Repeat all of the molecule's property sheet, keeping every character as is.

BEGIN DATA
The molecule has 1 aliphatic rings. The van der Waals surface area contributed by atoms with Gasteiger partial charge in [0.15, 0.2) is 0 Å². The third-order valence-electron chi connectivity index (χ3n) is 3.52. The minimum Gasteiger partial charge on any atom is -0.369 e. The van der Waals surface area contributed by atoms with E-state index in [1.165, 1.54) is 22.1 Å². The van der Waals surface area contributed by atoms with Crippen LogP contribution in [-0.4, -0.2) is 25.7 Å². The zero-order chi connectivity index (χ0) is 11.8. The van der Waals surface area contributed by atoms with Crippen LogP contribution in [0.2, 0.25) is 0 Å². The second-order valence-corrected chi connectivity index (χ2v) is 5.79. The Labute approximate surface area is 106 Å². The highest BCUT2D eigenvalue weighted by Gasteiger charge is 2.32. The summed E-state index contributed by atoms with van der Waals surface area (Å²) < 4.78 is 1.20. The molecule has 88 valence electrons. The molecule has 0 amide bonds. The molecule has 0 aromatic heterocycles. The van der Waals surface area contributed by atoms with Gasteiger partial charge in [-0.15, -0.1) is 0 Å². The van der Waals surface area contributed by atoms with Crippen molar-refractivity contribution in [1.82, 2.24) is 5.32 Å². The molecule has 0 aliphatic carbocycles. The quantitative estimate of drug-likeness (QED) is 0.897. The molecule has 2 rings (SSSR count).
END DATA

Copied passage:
The molecule has 1 aliphatic rings. The van der Waals surface area contributed by atoms with Gasteiger partial charge in [0.15, 0.2) is 0 Å². The third-order valence-electron chi connectivity index (χ3n) is 3.52. The minimum Gasteiger partial charge on any atom is -0.369 e. The van der Waals surface area contributed by atoms with E-state index in [1.165, 1.54) is 22.1 Å². The van der Waals surface area contributed by atoms with Crippen LogP contribution in [-0.4, -0.2) is 25.7 Å². The zero-order chi connectivity index (χ0) is 11.8. The van der Waals surface area contributed by atoms with Crippen LogP contribution in [0.2, 0.25) is 0 Å². The second-order valence-corrected chi connectivity index (χ2v) is 5.79. The Labute approximate surface area is 106 Å². The highest BCUT2D eigenvalue weighted by Gasteiger charge is 2.32. The summed E-state index contributed by atoms with van der Waals surface area (Å²) < 4.78 is 1.20. The molecule has 88 valence electrons. The molecule has 0 amide bonds. The molecule has 0 aromatic heterocycles. The van der Waals surface area contributed by atoms with Gasteiger partial charge in [-0.15, -0.1) is 0 Å². The van der Waals surface area contributed by atoms with Crippen molar-refractivity contribution in [1.82, 2.24) is 5.32 Å². The molecule has 0 aliphatic carbocycles. The quantitative estimate of drug-likeness (QED) is 0.897. The molecule has 2 rings (SSSR count).